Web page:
NARRATOR: Mau considered everything western to be decadent including medicine. So instead the scientists looked to the Chinese past for inspiration. Ying Li and her team worked their way through two hundred herbs which had traditionally been used against malaria fevers. But none worked. Then they tried a herb called Qing Ha, known in the west as Artemisia. Ying Li and her colleagues followed an ancient recipe two thousand years old for making a kind of tea, that it was claimed could cure malaria. They distilled the tea and added chemicals to refine it until they had isolated the active compound. Then they made a drug called Artemisinin which they tried out on patients dying from malaria, the effect was remarkable.

Prof YING LI: Many of the doctors set by the patients, their sense of joy when they came round was indescribable. We had saved them from the clutches of death itself.

NARRATOR: Artemisinin cleared the blood of malaria parasites quicker than any drug in history. It looked like the Chinese had discovered what the world had been hoping for, a completely new and powerful drug against malaria. It should have been the answer, but communist China was not in the mood for sharing any new discovery with its cold war enemies. It would be another ten years until the word of the new wonder drug filtered out to the rest of the world. Where it was met by disbelief. The west distrusted Chinese science, a science inspired by the ideology of Chairman Mau.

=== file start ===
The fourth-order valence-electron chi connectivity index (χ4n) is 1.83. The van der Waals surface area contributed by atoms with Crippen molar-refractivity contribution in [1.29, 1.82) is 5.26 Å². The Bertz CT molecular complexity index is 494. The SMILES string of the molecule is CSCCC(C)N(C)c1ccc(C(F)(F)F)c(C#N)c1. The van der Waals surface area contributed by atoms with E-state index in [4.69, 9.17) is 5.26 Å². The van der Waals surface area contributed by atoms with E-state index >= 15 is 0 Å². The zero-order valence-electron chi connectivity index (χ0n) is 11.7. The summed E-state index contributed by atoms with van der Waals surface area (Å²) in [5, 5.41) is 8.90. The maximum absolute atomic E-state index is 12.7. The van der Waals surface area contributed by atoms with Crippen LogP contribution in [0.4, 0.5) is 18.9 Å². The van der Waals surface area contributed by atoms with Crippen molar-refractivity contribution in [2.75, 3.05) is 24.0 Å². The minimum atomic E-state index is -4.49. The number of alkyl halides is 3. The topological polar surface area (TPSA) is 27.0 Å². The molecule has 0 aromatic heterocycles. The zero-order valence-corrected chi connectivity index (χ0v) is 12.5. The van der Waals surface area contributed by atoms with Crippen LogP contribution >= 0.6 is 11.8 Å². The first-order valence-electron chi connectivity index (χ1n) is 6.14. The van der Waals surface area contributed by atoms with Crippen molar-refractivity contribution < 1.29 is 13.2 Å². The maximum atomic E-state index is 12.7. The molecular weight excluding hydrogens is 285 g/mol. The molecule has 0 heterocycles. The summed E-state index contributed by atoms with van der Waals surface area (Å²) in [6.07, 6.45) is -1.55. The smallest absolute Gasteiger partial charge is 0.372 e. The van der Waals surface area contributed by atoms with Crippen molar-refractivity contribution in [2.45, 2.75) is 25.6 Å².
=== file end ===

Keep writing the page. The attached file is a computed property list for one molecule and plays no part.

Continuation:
Prof STEVEN MESHNICK (University of North Carolina): What you have to understand is that prior to this a lot of things that had been published in the Chinese literature were just rubbish. For example they had claimed that they had eradicated another tropical disease called schistisomiasis, when in fact they hadn't. There was another claim that they could cure malaria with acupuncture.

NARRATOR: But there was another reason that scientists were sceptical. The molecule of the drug was completely different from any other anti-malarial. So different that western scientists thought it couldn't work.

Dr ARNOLD BROSSI: It's a beautiful molecule to look at, and it caught the attention of many, many people.

NARRATOR: The key to Artemisinin is what chemists call an endoperoxide bridge, two oxygen molecules attach to each other. But usually this is a highly unstable combination.